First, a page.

In Holyoke, Latino parents to sue over interpretation services
A group of Latino parents plans to file a federal lawsuit Monday against the state and Holyoke school officials for failing to consistently translate school documents and provide interpreters for parents who don’t speak English fluently, preventing them from fully participating in their children’s education.
The lawsuit contends that Holyoke has refused to provide the services, which are required under federal civil rights laws, for more than two decades, according to an advance copy of the lawsuit provided to the Globe.
The problems have persisted even after state education officials seized control of the school system two years ago. The state’s inaction surprised many Latino families, because state education officials had raised repeated concerns, since at least 1996, about the lack of translated documents and interpreters when they conducted civil rights audits of the school system, the lawsuit said.
The lawsuit suggests that such problems probably go well beyond Holyoke, noting that state education officials have faulted more than 100 school systems in recent years for failing to provide these kinds of services after reviewing student files and other documents.
Padres Latinos de las Escuelas de Springfield y Holyoke, an organization of Latino parents, said it is filing the lawsuit as a last resort.
“Nothing has changed,” said Glorimar Corsino, chairwoman of the parent group, known more commonly by its acronym, PLESH, in an interview. “We still have plenty of families suffering.”
Almost half of the 5,300 students in Holyoke live in households where English is not the primary language. About 80 percent of all students are Latino. The lawsuit focuses largely on children who need special education services.
The lawsuit is the latest attempt by immigration advocates and parents to compel school systems to bridge the language divide between them and the growing number of immigrant families settling in the state. Students who are classified as “English language learners” now represent nearly 10 percent of the state’s public school enrollment.
Over the past two years, federal civil rights investigators have opened inquiries in Braintree and Lawrence, which is also in state receivership, after receiving complaints from advocates and parents that those school systems were failing to translate all documents in a timely fashion and not providing interpreters in meetings with parents who don’t speak English.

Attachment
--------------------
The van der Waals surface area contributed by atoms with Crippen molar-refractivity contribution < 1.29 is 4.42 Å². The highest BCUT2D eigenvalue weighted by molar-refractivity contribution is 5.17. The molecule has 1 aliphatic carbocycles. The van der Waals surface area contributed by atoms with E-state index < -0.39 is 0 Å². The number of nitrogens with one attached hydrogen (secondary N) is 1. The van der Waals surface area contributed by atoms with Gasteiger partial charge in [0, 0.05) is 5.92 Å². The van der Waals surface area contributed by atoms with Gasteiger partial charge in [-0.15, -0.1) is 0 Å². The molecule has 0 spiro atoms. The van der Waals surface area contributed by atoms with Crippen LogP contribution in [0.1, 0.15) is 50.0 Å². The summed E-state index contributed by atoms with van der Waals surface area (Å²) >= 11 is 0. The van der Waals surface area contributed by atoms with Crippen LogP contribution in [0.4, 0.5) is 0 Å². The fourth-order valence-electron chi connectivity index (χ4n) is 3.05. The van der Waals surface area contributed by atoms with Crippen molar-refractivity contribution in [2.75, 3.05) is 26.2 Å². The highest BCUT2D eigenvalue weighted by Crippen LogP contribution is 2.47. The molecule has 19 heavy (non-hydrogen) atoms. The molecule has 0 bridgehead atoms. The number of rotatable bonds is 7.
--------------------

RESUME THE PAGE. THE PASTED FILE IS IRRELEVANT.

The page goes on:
Advocates say the state Department of Elementary and Secondary Education is setting a bad example for other districts by failing to remedy the problems in the two districts it has direct control over, Holyoke and Lawrence.
“Part of our litigation is to try to get the department to take its job seriously,” said one of the attorneys representing the parents, Robert LeRoux Hernandez of the Mental Health Legal Advisors Committee, a group established by the Legislature to protect the legal rights of persons involved in mental health and retardation programs.
“Every year children are losing ground,” he said. “We don’t want to wait anymore. We want to make sure the proper steps are taken to address this problem.”
The other attorneys handling the case are from Holland & Knight LLP and the Massachusetts Law Reform Institute, which is also representing parents in Braintree.
The lawsuit, which seeks immediate resolution of the problems and attorney fees, is being filed against Jeff Wulfson, the state’s acting commissioner for elementary and secondary education; Stephen Zrike Jr., the state receiver for the Holyoke school system; other school system administrators; and school principals.
Jacqueline Reis, a state education spokeswoman, said that Wulfson and Zrike could not comment because they had not seen a copy of the lawsuit.
The problems in Holyoke, like those in Lawrence and Braintree, focus on parents who are not fluent in English and whose children need special education services. In many cases, interpreters are not on hand when non-English speaking parents meet with teachers and administrators to make plans for what kinds of interventions their children need, the lawsuit said.
Often the documents outlining what services the school system intends to provide are written only in English, preventing parents from knowing what kind of help their children will get, whether they think it is enough or not, and how they can help their children with school work at home.
Parents are then asked to sign off on the education plan, while a translated copy is not provided until months later.
The kinds of documents not consistently being translated include notices of meetings, evaluations for special education services, proposed individual education plans for students, disciplinary notices, student and parent handbooks, anti-bullying information, notices of events, and documents related to extracurricular activities, progress reports, special education documents, and other routine communications, according to the lawsuit.
“I don’t understand why the district is not providing these services,” Corsino said.
Making matters worse is that parents might not even know they are entitled to translated documents and interpreters because the school system’s handbook alerting parents to these rights is printed only in English, the attorneys said in an interview.
This is the second time in less than two years that questions have been raised about special education practices in Holyoke.
In December 2015, the Disability Law Center, a nonprofit organization in Boston, found that students in a program that serves emotionally challenged students were subjected to psychological abuse and excessive force to punish even trivial offenses.
The state education department, which conducted its own review, later concluded a “systemic failure” by staff and senior administrators led to improper uses of excessive force.